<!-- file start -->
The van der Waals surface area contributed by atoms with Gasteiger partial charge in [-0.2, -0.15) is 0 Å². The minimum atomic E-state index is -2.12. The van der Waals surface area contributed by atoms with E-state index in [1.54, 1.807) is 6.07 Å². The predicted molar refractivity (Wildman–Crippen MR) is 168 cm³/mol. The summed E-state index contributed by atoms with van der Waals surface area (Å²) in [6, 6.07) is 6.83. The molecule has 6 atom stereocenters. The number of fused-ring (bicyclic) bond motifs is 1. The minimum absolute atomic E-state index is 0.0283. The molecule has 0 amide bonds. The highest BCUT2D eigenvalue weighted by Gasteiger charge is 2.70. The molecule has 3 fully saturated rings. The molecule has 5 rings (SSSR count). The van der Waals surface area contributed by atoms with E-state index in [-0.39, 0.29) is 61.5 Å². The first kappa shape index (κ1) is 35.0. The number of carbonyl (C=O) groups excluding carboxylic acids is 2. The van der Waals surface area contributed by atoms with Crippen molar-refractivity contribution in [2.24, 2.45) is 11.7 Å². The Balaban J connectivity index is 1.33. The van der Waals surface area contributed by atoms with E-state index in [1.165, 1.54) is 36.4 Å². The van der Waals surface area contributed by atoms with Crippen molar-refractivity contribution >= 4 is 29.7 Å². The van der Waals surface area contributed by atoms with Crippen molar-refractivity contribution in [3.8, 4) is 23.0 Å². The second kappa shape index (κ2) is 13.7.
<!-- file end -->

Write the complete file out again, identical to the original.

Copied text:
The van der Waals surface area contributed by atoms with Gasteiger partial charge in [-0.2, -0.15) is 0 Å². The minimum atomic E-state index is -2.12. The van der Waals surface area contributed by atoms with E-state index in [1.54, 1.807) is 6.07 Å². The predicted molar refractivity (Wildman–Crippen MR) is 168 cm³/mol. The summed E-state index contributed by atoms with van der Waals surface area (Å²) in [6, 6.07) is 6.83. The molecule has 6 atom stereocenters. The number of fused-ring (bicyclic) bond motifs is 1. The minimum absolute atomic E-state index is 0.0283. The molecule has 0 amide bonds. The highest BCUT2D eigenvalue weighted by Gasteiger charge is 2.70. The molecule has 3 fully saturated rings. The molecule has 5 rings (SSSR count). The van der Waals surface area contributed by atoms with E-state index in [-0.39, 0.29) is 61.5 Å². The first kappa shape index (κ1) is 35.0. The number of carbonyl (C=O) groups excluding carboxylic acids is 2. The van der Waals surface area contributed by atoms with Crippen molar-refractivity contribution in [2.24, 2.45) is 11.7 Å². The Balaban J connectivity index is 1.33. The van der Waals surface area contributed by atoms with E-state index in [1.165, 1.54) is 36.4 Å². The van der Waals surface area contributed by atoms with Crippen molar-refractivity contribution >= 4 is 29.7 Å². The van der Waals surface area contributed by atoms with Crippen molar-refractivity contribution in [3.8, 4) is 23.0 Å². The second kappa shape index (κ2) is 13.7.